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Accessing values in Objects.

Dot Notation is converting the value to a string (string literal). Example:; is the same as myObj["name"]; and as we all know quotes define strings.

If you want to use a variable for accessing the value of object properties you cannot use Dot Notation. You have to use Bracket Notation. Example: var num = 42; myObj[num];

There are a few other limitations when accessing an object property. If the object key has a space or number in it, you cannot use dot notation.

var myObj = {
      "key one": "Value for 'key one'",
      "key": "Value for 'key'",
      "method property": "Method Property would be a function",
      "1": "Value for 'key 1'",
      "2": "Value for 'key 2'"

For ease of explanation, I'm just returning strings for my object property values. The object property keys have a few different aspects to them, a couple with spaces and a couple as numbers.

When you use dot notation to access:

myObj.key one; The object value returned will be a string: "Value for 'key'"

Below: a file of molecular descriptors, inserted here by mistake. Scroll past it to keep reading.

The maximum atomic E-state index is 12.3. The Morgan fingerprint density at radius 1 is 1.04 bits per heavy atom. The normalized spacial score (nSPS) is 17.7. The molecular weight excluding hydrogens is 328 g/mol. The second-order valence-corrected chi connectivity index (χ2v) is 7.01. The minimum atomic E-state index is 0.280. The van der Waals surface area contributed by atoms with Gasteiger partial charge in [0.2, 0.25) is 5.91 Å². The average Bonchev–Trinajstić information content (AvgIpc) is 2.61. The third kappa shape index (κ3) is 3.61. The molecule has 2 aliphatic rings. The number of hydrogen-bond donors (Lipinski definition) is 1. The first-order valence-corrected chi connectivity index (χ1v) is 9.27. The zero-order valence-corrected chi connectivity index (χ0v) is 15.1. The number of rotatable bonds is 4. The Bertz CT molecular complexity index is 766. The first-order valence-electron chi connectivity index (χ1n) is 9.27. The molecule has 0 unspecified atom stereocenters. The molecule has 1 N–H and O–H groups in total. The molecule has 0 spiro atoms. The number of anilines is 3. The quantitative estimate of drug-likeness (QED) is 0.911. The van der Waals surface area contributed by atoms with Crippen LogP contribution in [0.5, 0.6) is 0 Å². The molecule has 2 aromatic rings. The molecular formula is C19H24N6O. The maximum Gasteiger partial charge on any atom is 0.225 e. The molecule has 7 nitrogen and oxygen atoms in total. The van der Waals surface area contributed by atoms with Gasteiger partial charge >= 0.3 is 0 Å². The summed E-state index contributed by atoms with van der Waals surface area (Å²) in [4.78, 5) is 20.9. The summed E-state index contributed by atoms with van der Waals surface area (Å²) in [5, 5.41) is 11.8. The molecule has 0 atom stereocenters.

Whereas, when you use bracket notation and access an object property key:

myObj["key one"]; The object value returned will be a string "Value for 'key one'".

If you try to use dot notation to access an object property with a space in it that doesn't have an additional corresponding shorter object property key. (Like I did with "key one" and "key")

You'll get the error: Uncaught SyntaxError: Unexpected identifier or SyntaxError: Unexpected token, expected ;

If you attempt to just do myObj.method; you will get back the value undefined

Additionally, if you were to access a number with dot notation:

myObj.1; .. You will get an error: Uncaught SyntaxError: Unexpected number or you may get SyntaxError: Unexpected token, expected ;

If you want to access an object property with a number as the object key you will be required to use Bracket Notation:

myObj["1"]; and you will get the object property value of "Value for 'key 1'".

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